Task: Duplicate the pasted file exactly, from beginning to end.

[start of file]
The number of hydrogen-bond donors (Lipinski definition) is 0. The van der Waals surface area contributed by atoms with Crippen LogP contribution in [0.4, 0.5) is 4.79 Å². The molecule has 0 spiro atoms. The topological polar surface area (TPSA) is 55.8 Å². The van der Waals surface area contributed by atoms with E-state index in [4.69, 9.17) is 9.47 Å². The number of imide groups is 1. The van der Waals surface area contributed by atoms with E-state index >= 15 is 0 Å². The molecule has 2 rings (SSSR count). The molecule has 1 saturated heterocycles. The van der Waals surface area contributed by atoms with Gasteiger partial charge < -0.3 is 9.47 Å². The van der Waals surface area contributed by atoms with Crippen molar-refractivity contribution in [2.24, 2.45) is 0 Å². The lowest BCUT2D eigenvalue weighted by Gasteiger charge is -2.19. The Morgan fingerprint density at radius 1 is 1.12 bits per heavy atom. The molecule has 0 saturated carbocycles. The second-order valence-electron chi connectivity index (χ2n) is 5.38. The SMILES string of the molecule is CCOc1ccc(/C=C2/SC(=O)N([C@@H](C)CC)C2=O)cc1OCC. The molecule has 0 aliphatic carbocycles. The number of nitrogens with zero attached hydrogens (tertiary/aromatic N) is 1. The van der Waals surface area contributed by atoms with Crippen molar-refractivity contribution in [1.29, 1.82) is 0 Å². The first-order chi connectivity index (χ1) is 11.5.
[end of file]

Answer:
The number of hydrogen-bond donors (Lipinski definition) is 0. The van der Waals surface area contributed by atoms with Crippen LogP contribution in [0.4, 0.5) is 4.79 Å². The molecule has 0 spiro atoms. The topological polar surface area (TPSA) is 55.8 Å². The van der Waals surface area contributed by atoms with E-state index in [4.69, 9.17) is 9.47 Å². The number of imide groups is 1. The van der Waals surface area contributed by atoms with E-state index >= 15 is 0 Å². The molecule has 2 rings (SSSR count). The molecule has 1 saturated heterocycles. The van der Waals surface area contributed by atoms with Gasteiger partial charge < -0.3 is 9.47 Å². The van der Waals surface area contributed by atoms with Crippen molar-refractivity contribution in [2.24, 2.45) is 0 Å². The lowest BCUT2D eigenvalue weighted by Gasteiger charge is -2.19. The Morgan fingerprint density at radius 1 is 1.12 bits per heavy atom. The molecule has 0 saturated carbocycles. The second-order valence-electron chi connectivity index (χ2n) is 5.38. The SMILES string of the molecule is CCOc1ccc(/C=C2/SC(=O)N([C@@H](C)CC)C2=O)cc1OCC. The molecule has 0 aliphatic carbocycles. The number of nitrogens with zero attached hydrogens (tertiary/aromatic N) is 1. The van der Waals surface area contributed by atoms with Crippen molar-refractivity contribution in [1.29, 1.82) is 0 Å². The first-order chi connectivity index (χ1) is 11.5.